|by Nicholas DeRenzo||Food + Drink, Food + Drink||0|
'Tis the season for Halloween candy. And if you think America has cornered the market on weird sweets, think again! What might seem totally standard abroad—something like salty licorice in Scandinavia—can often feel downright bizarre and alien to an American palate.
While visiting Hong Kong last year, I bought a bag of assorted candy from a Japanese snack shop called Aji Ichiban. I was expecting the oddest flavor to be something like lychee hard candy. What I found instead were "supreme salted kumquats," preserved mandarin peel, and preserved tomatoes! All of which exceeded my taste expectations. (Luckily, soy sauce duck tongues, which were also being sold in the store as a snack food, hadn't made it into my combo bag.)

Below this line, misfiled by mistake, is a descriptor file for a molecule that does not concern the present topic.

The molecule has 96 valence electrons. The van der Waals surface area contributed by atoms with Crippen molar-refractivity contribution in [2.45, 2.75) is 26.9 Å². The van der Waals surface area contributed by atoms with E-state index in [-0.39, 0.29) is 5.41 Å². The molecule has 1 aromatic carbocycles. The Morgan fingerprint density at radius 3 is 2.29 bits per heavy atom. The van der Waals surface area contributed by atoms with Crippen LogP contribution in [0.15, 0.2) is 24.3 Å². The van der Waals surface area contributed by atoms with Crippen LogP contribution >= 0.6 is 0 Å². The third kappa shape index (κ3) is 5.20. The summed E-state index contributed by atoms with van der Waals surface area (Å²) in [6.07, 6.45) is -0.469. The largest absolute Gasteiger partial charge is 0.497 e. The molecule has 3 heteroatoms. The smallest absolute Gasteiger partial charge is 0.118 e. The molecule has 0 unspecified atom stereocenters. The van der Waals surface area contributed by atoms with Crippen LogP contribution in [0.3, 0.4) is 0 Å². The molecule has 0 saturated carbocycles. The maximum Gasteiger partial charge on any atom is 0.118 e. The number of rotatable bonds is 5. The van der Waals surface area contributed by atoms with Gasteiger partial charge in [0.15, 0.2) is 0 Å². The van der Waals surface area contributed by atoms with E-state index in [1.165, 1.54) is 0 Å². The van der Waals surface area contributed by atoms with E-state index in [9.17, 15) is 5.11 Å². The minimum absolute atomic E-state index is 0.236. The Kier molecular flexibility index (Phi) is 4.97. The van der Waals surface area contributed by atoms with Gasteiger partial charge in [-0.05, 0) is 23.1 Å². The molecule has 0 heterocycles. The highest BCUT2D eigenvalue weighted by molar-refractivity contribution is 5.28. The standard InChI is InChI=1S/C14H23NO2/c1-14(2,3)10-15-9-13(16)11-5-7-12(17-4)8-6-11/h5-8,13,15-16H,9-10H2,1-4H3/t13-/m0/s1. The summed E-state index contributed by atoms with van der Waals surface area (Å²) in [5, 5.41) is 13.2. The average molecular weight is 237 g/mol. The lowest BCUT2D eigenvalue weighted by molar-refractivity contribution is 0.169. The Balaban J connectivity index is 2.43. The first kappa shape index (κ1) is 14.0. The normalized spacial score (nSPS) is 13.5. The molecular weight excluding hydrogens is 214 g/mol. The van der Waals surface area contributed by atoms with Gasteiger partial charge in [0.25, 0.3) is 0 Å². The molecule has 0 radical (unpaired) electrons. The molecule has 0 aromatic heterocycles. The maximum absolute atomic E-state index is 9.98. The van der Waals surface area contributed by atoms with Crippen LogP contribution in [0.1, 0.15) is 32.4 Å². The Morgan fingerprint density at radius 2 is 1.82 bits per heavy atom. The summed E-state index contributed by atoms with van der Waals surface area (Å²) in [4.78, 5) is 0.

Here are our staff picks for the weirdest candies from around the world:
Gillian Telling, Editor: My favorite: Plum-flavored chewing gum from Japan. It's tart yet sweet and almost tastes like a perfumed flower. I know I'm not selling it very well here, but it's amazing. If someone nearby is chewing it, you'd be able to smell it's distinct scent within half a block. It's my favorite gum in the world. My other favorite candy in the world is Turkish peppers from Finland. Sweet and salty on the outside, salty and burning hot on the inside.
Kaeli Conforti, Digital Editorial Assistant: I couldn't resist a giant colorful lollipop I found in a gelato shop in Rome featuring a smiling, waving Pope Benedict. It was surprisingly sweet with a lemony flavor and made for the perfect souvenir for my friends back home.
Danielle Contray, Senior Digital Editor: Wasabi Kit Kats from Japan! A friend brought them back as a souvenir and they were surprisingly delicious.
Katharine Van Itallie, Art Director: The weirdest candy I ever ate were chocolate covered ants that my mother brought home—from somewhere—not sure where! She had a great sense of fun.
Now it's your turn! Think we missed something truly wacky? Share your favorite weird candy in the comments section below.